“The rise of the useless class” as historian and author Yuval Noah Harari calls it, could be a possible outcome of our eternal quest for ever improved technology. He believes that as AI gets increasingly smarter, more humans are not only pushed out of employment but lose their place in society also.
“I choose this very upsetting term, ‘useless’, to highlight the fact that we are talking about ‘useless’ from the viewpoint of the economic and political system, not from a moral viewpoint,” says Harari. For centuries, political and economic structures were built on humans being useful as workers, scholars and soldiers for instance. But with those roles taken on by machines, will we simply stop attaching so much value to humans as their potential diminishes?
So how do we prepare for this world if most of what people learn in school or in college will probably be irrelevant by the time they are 40? And what is the reason for attendance at colleges and universities to learn these skills, knowing that they are to become obsolete, maybe even before they’ve achieved their final grade? In this post-work world, what then is our purpose? What gets us up in the morning? Does this actually render us ‘useless’?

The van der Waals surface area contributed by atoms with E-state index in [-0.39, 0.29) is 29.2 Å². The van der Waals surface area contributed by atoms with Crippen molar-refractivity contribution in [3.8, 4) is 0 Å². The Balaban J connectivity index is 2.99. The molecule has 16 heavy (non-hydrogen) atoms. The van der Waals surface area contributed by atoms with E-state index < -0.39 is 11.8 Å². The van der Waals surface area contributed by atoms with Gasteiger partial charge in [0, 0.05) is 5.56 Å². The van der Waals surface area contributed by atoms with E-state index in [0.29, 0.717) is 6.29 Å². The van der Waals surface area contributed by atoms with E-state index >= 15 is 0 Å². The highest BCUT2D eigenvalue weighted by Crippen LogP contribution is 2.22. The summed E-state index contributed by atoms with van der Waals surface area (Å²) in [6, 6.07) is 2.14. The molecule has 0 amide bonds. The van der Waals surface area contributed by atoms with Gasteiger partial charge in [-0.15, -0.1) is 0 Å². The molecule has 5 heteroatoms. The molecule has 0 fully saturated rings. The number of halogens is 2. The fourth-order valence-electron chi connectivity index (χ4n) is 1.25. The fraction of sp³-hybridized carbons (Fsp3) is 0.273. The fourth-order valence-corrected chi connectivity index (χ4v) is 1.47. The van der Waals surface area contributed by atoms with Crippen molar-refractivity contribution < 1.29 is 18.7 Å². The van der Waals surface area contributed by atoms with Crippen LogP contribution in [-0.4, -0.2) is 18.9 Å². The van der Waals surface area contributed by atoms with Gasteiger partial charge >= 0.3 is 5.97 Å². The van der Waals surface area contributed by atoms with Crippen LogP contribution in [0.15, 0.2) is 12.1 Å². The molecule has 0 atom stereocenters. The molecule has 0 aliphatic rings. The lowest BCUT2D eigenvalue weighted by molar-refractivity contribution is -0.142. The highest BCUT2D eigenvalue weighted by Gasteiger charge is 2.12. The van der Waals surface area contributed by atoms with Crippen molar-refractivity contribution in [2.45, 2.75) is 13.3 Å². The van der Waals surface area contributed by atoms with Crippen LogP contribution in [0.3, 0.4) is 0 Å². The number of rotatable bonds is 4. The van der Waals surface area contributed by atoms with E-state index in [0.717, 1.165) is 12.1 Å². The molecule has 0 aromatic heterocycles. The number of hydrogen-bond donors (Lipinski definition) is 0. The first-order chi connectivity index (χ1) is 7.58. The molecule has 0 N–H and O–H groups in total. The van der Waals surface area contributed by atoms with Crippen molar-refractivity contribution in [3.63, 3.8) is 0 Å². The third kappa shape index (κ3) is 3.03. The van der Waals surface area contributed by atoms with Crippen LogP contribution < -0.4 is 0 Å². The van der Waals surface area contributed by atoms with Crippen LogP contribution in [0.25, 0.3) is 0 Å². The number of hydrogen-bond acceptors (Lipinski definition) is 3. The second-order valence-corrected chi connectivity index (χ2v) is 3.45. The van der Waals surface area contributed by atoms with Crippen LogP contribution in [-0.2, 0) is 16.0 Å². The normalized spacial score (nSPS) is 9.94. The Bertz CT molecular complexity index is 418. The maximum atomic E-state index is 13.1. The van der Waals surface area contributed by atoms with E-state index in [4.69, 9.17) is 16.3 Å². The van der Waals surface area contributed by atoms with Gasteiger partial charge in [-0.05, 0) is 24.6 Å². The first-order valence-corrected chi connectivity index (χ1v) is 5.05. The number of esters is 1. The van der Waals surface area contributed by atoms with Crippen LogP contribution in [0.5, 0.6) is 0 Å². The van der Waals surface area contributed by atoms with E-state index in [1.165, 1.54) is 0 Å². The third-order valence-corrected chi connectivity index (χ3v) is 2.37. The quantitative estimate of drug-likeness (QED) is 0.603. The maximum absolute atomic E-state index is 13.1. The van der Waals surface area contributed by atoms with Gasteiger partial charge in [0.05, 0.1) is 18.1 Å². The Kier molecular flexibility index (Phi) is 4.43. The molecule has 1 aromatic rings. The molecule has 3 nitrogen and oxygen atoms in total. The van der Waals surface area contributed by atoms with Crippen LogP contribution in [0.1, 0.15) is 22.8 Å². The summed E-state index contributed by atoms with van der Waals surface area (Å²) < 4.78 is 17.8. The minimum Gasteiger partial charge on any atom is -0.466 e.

With visions of happiness and purpose controlled by leisure and virtual reality, are we walking into a world of anxiety and a need for universal basic income? Does the future of the useless class spell an end to humanity as we know it, or the birth of Human 2.0?